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      NSC HOME > Safety at Work > Leadership > Robert E. McGough      
Robert E. McGough
Robert E. McGough
President & CEO
DynMcDermott Petroleum Operations Co.
DynMcDermott Petroleum Operations Co. was created to provide management and operating services to the Department of Energy on the Strategic Petroleum Reserve project to store crude oil to reduce the adverse economic impact of a major petroleum supply interruption to the United States. As the M&O contractor, DM provides all of the resources needed to operate the four SPR crude oil storage facilities, the corporate organization and a warehouse in Mississippi. Headquartered in New Orleans, DM has 520 employees.

Why is safety a core value at your company?

DynMcDermott has always held safety as a core value and an integral part of our strategic planning because we believe safety, health and environmental responsibility are the morally right thing to do. As an added bonus, the SH&E responsibility, when fully embraced, has the benefit of adding much more to the bottom line than the cost. DynMcDermott’s greatest assets are its people, and we believe foremost we have a duty of care for our employees, their families and their communities. We also believe that by creating an organizational culture that reflects this belief, we substantially benefit our client, the Department of Energy.

How do you instill a sense of safety in your employees on an ongoing basis?

We have consciously created a culture where safety permeates our business and operating systems. We involve our employees with a 12+-year-old behavioral safety process and active participation in OSHA’s Voluntary Protection Programs through their leadership of the committees that manage the operation of those programs. Our employees have ownership in the safety process, which has created their buy-in. All of our employees recently discussed with their direct line supervisors the application of our seven-point commitment to safety to their work area and activities. Afterward, each employee and supervisor signed the commitment as recognition of their partnership in maintaining a safe workplace. Then the SH&E director and I each signed one, personally documenting our companywide commitment to their safety and the safety of their co-workers. I also try to demonstrate a strong personal safety ethic in my daily behavior and expect the same of my senior staff.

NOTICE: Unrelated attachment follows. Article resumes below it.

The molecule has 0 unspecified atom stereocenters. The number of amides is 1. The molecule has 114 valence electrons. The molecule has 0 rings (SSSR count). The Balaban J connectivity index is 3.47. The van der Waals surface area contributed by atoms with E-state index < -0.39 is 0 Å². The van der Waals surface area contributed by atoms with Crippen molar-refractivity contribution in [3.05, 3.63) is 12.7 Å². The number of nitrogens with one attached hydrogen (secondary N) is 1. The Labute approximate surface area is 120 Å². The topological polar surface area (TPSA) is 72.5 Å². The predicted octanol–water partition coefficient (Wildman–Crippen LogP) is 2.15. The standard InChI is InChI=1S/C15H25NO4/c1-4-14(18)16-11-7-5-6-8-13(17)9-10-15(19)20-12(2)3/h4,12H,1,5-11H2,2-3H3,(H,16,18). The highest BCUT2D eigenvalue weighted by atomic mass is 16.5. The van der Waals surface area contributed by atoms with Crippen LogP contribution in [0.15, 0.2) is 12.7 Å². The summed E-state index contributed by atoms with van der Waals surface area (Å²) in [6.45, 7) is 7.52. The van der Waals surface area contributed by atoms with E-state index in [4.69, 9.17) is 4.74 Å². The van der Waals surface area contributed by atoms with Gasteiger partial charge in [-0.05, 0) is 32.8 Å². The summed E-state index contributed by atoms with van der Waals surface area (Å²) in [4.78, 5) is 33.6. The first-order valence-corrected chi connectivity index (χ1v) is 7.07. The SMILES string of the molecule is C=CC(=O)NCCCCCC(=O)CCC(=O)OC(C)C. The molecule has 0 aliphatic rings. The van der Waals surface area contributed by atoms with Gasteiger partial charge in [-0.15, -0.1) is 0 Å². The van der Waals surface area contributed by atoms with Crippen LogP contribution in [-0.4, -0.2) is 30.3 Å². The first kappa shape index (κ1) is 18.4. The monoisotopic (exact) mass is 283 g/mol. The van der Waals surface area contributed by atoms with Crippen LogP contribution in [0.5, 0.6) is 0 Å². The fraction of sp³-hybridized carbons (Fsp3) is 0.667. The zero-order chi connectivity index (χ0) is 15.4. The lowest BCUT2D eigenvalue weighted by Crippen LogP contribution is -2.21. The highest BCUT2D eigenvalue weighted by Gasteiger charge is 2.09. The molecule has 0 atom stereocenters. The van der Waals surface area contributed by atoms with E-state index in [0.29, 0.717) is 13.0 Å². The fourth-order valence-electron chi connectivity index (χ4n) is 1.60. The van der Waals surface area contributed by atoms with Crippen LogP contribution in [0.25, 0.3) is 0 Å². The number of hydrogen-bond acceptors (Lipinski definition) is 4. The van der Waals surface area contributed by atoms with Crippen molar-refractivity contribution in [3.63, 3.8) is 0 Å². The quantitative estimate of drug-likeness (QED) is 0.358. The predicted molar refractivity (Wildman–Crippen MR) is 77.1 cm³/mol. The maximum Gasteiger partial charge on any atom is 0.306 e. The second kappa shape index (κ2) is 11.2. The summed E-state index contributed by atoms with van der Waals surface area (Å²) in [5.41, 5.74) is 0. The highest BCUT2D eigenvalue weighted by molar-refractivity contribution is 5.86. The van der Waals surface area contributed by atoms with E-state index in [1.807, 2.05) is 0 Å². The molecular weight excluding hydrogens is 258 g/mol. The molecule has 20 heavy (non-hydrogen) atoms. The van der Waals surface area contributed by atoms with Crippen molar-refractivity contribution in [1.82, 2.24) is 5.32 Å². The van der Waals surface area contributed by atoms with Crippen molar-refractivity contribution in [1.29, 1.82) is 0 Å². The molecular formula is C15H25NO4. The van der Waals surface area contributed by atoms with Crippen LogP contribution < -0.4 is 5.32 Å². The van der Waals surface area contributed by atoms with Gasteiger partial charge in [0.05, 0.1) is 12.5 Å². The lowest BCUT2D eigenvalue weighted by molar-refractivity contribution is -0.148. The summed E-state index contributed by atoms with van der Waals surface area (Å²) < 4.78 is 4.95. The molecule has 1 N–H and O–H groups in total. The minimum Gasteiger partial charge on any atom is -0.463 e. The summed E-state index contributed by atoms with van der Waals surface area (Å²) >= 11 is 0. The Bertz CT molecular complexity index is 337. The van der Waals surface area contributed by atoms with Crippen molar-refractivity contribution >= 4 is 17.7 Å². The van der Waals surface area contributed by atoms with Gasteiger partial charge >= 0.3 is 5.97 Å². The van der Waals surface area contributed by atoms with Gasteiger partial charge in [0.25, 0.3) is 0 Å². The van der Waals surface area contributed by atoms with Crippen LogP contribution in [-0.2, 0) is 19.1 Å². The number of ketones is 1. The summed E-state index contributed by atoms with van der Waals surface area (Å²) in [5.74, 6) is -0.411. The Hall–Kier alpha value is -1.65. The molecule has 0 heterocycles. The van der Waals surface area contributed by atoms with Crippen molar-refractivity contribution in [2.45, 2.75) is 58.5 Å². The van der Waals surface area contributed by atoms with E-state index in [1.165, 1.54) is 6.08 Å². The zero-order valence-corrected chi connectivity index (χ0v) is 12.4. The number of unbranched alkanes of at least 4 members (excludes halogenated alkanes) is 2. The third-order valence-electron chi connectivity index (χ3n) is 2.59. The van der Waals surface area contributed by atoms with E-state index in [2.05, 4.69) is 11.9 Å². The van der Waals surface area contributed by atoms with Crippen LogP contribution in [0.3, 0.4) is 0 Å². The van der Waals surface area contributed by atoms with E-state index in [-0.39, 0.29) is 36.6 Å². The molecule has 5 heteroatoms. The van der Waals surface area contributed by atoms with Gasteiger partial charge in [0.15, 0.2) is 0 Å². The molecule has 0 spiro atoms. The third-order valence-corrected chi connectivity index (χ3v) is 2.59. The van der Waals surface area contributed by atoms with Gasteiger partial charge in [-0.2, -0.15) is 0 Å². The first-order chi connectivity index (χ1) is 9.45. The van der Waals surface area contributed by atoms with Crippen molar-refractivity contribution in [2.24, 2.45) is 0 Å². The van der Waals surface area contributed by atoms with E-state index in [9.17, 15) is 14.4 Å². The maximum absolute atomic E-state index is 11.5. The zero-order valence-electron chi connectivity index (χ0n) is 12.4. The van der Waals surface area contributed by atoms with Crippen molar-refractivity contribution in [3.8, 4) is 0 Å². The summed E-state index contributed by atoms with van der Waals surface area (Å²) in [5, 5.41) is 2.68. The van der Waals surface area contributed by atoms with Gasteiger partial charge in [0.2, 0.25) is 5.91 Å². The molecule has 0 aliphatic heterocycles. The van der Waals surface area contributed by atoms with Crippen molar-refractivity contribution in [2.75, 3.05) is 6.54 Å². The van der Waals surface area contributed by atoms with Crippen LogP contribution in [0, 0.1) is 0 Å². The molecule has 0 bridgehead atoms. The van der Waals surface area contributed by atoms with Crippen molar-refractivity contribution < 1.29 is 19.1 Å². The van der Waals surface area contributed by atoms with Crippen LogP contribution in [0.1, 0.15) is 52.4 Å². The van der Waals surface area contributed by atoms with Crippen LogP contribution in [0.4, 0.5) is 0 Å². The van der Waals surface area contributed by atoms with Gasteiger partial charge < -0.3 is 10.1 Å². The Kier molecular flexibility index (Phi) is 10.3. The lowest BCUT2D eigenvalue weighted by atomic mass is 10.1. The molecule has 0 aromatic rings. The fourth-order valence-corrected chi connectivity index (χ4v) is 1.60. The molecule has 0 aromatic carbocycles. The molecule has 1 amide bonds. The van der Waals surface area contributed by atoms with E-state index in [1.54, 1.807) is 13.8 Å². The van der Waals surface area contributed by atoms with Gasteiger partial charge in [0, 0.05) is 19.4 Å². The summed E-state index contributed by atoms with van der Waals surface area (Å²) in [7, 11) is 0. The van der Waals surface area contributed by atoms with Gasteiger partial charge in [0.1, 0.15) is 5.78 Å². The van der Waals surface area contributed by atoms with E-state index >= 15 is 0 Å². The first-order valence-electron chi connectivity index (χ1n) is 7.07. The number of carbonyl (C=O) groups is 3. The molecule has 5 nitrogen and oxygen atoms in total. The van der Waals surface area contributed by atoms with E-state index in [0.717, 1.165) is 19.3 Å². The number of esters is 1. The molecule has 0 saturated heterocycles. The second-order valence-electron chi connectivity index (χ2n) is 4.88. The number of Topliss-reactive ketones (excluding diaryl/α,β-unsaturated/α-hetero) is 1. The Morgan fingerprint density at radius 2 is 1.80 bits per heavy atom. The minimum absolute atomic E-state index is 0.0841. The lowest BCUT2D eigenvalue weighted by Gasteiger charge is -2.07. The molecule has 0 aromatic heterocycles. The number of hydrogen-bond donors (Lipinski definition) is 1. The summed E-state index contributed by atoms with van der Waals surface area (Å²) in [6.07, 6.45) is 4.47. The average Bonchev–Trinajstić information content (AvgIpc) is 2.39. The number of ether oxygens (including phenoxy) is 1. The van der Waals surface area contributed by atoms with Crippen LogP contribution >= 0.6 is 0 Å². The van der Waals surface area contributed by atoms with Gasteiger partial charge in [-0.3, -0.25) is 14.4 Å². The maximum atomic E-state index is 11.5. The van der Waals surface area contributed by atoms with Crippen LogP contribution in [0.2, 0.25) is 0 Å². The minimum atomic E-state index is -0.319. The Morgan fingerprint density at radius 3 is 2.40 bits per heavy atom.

What is the biggest obstacle to safety in your workplace, and how do you work to overcome it?

The obstacles have changed as our safety management systems have evolved. When DynMcDermott first started managing the reserve, our biggest obstacle could probably be summed up in one sentence: “We’ve always done it that way.” That obstacle has been overcome. Our biggest obstacle currently is perception of risk and even-handed implementation of change. Senior management may recognize a risk and implement changes designed to mitigate or remove it, but the corrective actions or improvements may not appear to be implemented equally throughout all of the organization or they may trickle down at different speeds because someone doesn’t recognize or fully understand the risk. A large part of resolving this rests on communication, and we are working hard to improve communication at all levels of the organization. Often it’s first-level management that seems to be left out, which is why we are working to reinforce the safety partnership between co-workers and their supervisors.

How does safety “pay” at your company?

Safety pays in the obvious ways, through lower workers’ compensation costs, no costs for non-compliance or regulatory violations, and lower health care insurance costs. Also, a substantial part of our award fee, which is our total profit, is based on SH&E performance – more than 30 percent. So, the better our safety performance, the more profit we earn. Performing safely also pays in human value – less suffering, no broken families, a loyal workforce and a productive work environment.

In the broader picture, I believe the cultural change in safety, which began with the adoption of the behavioral safety process, initiated a much broader cultural shift in our management systems that eventually led to our winning the national Baldrige Award and the international Robert W. Campbell Award. Employee involvement in our safety programs has led to a caring culture where employees not only look out for each other at work, but also have carried this knowledge and culture home to their family, friends and community, broadening its positive impact.

How do you measure safety? What are the leading indicators that show you how safe you are, and where do you see room for improvement?